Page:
# FInd this integral

1. Sep 23, 2014

### utkarshakash

1. The problem statement, all variables and given/known data
Evaluate $\displaystyle \int_0^{\pi} \log (1+a\cos x) dx$

2. Relevant equations

3. The attempt at a solution
Using Leibnitz's Rule,
F'(a)=$\displaystyle \int_0^{\pi} \dfrac{\cos x}{1+a \cos x} dx$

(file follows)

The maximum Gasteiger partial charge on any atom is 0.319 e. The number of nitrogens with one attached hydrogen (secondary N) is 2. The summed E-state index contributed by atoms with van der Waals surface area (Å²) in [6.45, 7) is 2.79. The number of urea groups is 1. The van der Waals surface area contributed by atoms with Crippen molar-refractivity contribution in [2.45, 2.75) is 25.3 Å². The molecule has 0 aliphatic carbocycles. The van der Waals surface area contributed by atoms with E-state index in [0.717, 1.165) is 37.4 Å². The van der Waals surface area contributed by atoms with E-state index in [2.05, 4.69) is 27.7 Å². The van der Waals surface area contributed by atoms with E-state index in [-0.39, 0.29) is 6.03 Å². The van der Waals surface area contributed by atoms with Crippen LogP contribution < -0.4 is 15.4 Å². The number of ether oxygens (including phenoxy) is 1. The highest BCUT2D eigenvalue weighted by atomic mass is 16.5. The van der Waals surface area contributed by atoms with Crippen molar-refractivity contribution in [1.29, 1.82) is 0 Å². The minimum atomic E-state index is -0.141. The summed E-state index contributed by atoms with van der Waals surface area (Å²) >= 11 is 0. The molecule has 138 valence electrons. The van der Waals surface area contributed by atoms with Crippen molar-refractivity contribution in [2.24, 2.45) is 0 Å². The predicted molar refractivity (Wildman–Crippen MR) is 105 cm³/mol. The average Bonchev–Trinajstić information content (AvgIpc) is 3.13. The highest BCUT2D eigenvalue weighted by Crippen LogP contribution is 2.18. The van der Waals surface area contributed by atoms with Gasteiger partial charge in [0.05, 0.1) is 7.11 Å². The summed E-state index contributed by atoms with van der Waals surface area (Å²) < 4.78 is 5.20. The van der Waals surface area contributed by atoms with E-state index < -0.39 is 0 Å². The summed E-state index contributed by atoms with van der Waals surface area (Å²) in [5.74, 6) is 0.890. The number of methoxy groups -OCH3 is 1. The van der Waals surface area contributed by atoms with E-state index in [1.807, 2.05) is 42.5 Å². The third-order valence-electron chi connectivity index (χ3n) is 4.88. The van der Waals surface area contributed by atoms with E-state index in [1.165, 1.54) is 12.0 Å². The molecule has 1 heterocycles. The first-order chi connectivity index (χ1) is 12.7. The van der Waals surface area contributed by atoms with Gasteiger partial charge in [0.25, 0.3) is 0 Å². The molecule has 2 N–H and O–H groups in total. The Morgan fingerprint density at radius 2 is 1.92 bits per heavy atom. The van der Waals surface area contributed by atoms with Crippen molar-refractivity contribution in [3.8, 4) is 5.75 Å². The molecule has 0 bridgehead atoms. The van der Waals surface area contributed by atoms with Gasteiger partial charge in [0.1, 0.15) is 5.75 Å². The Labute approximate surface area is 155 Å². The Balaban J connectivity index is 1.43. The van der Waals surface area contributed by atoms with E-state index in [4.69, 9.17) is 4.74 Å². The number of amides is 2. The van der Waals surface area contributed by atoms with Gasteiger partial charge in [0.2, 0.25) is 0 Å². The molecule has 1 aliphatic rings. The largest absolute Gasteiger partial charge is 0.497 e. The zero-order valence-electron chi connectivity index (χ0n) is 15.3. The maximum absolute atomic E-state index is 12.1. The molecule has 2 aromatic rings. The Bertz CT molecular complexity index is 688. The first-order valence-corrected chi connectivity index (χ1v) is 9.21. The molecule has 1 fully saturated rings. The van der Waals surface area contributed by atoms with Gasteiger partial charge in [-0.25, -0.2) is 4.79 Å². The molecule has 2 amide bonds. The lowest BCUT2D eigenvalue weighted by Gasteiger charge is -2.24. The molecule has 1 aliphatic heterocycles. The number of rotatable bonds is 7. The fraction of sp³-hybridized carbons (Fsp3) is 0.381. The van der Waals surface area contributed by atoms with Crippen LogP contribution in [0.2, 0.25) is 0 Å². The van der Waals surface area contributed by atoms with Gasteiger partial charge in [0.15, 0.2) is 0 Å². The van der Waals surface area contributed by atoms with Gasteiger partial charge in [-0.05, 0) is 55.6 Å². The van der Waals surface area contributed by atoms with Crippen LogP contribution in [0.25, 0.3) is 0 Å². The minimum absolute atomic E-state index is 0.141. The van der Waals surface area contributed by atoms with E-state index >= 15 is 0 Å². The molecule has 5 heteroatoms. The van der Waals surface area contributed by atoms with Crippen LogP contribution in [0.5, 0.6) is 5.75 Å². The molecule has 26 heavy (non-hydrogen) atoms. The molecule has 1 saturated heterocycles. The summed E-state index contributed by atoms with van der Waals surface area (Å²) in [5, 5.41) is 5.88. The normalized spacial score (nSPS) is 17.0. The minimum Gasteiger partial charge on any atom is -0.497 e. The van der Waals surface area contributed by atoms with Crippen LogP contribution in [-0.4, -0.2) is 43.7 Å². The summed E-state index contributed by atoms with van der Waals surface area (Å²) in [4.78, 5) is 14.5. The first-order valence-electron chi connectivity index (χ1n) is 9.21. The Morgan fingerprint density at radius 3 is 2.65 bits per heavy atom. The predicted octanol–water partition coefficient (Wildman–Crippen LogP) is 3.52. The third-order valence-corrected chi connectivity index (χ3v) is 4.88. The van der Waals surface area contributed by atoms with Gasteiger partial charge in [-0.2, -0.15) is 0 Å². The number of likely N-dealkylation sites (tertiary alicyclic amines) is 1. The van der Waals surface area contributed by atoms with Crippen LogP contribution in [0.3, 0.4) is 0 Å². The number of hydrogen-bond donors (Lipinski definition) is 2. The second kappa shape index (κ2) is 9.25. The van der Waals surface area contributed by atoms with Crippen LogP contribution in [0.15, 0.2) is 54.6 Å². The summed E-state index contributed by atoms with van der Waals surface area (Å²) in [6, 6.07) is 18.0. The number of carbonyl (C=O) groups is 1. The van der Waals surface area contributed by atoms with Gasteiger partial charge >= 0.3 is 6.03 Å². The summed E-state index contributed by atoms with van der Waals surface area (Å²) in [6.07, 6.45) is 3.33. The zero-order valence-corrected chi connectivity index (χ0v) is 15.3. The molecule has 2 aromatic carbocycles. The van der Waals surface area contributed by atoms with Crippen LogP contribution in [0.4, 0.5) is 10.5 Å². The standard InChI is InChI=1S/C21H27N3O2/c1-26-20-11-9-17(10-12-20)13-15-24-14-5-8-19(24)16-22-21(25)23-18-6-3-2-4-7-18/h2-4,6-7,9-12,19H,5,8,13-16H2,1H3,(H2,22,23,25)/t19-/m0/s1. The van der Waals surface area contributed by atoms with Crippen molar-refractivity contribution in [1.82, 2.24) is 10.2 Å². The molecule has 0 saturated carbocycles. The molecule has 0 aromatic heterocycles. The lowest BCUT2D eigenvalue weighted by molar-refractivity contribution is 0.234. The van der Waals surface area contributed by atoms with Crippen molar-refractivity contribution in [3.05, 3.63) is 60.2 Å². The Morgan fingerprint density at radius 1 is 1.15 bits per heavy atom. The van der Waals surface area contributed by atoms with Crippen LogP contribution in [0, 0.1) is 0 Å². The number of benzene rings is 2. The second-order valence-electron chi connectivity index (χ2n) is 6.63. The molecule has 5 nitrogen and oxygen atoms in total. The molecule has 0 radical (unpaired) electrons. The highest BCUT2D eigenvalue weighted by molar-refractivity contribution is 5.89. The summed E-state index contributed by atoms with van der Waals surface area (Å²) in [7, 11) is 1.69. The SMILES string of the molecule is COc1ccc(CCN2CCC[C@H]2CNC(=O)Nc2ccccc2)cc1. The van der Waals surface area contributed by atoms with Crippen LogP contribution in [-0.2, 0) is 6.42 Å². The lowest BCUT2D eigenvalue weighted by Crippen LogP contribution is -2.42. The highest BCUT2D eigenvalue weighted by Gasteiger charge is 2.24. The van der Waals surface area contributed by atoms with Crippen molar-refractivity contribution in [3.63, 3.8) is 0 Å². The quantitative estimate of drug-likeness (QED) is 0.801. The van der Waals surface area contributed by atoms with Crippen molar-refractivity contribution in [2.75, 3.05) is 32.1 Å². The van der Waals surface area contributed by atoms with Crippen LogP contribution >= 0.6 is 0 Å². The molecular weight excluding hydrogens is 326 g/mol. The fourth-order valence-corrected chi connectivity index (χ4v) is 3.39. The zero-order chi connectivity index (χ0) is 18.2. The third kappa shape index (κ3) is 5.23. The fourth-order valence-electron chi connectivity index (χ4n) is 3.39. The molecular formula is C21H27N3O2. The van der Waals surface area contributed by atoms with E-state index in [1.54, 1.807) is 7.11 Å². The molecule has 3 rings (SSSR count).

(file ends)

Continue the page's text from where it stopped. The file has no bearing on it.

Now, If I assume sinx=t, then the above integral changes to
$\displaystyle \int_0^{0} \dfrac{dt}{1+a \sqrt{1-t^2}}$

Since both the limits are zero now, shouldn't the value of integral be 0!

2. Sep 23, 2014

### haruspex

No. For one thing, the use of the square root function hides the fact that cos(t) will change sign over the range. Split it into two integrals to be safe.